Direct equity retail participation at low levels…Rising share in MF equity schemes…

Direct retail participation in Indian equities saw continued offloading since 2009. Year 2017 and 2014 marked the highest outflows of Rs -18,734cr and Rs-23,878cr while Nifty climbed 29% and 31%, unperturbed by the retail outflows. Nifty’s substantial growth was on the account of rising participation by retail investors through professionally managed mutual funds via SIP (Systematic Investment Plans) and lump sum.

Retail participation in MFs drove DII’s share in liquidity…

Source: AMFI (Association of Mutual Funds), MF flows inflow/outflow includes flows into Equity, ELSS-Equity and Balanced funds.


  • Increased retail participation via equity related MF plans (Equity + ELSS equity+ Balanced funds) resulted in substantial increase from an average 5 year total inflow of Rs 1,20,222cr compared to inflow of Rs55,204cr registered in 2014.
  • As per the latest AMFI data, total net flows in MF equity related plans decreased by 50% to Rs1,17,928cr in 2018 vs. Rs2,36,405cr in 2017. This was on account of higher jump in inflows in 2017 post demonetisation.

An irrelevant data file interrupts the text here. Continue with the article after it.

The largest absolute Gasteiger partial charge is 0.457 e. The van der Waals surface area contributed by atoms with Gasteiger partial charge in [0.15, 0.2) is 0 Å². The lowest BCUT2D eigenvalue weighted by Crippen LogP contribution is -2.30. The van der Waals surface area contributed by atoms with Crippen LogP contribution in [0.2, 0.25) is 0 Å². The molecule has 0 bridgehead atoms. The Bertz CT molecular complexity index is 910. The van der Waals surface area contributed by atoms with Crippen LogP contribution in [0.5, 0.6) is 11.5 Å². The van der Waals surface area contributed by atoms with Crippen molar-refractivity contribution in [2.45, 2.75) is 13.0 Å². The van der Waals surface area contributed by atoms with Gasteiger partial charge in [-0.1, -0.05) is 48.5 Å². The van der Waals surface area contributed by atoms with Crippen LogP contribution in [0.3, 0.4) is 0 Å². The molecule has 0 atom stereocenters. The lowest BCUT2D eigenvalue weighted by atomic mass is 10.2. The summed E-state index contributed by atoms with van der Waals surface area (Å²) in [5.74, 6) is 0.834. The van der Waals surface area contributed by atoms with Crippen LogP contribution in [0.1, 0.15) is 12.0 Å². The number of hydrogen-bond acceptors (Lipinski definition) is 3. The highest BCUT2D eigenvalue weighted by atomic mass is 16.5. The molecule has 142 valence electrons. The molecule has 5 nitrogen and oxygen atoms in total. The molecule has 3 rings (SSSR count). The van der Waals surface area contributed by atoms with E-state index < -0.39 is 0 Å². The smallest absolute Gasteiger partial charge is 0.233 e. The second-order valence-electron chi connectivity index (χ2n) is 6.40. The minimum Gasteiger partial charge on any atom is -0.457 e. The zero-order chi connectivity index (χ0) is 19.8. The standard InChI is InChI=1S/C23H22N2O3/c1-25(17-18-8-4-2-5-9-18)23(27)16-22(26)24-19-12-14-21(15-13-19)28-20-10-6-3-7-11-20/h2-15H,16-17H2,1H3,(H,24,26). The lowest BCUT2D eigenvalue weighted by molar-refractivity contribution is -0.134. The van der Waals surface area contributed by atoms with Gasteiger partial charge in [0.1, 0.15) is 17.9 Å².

• Year 2017 had witnessed 197% jump in total inflows of MF’s equity related plans following shift of household savings from physical assets like gold and property to regulated market products, a process which was bolstered following demonetisation.
  • Inflows into ELSS- equity rose to Rs11,074cr in 2018 vs. Rs470cr in 2014 and above 5 year average of Rs 7,521cr. Inflows in Equity schemes jumped by 58% to Rs77,249cr in 2018 vs. Rs48,988cr in 2014, below 5 year average inflow of Rs79,586cr. In Balanced funds, inflows rose substantially to Rs29,605cr in 2018 vs. Rs5,746cr in 2014. However, the inflows were marginally lower than 5 year average of Rs33,115cr.
Source: AMFI (Association of Mutual Funds)


  • Indian mutual funds have currently about 2.38cr SIP accounts through which retail investors regularly invest in Mutual fund schemes.
  • AMFI data shows that the MF industry had added about 10.07 lakhs SIP accounts each month on an average during the FY18-19.
  • Retail investment in MF through SIP (Systematic investment plans) rose 14.5% to Rs 7,658cr in Aug 2018 vs. Rs6,690cr in Apr 18.
  • SIP Inflows grew 47% in Aug 18 vs. Rs 5,206cr in corresponding period of previous year.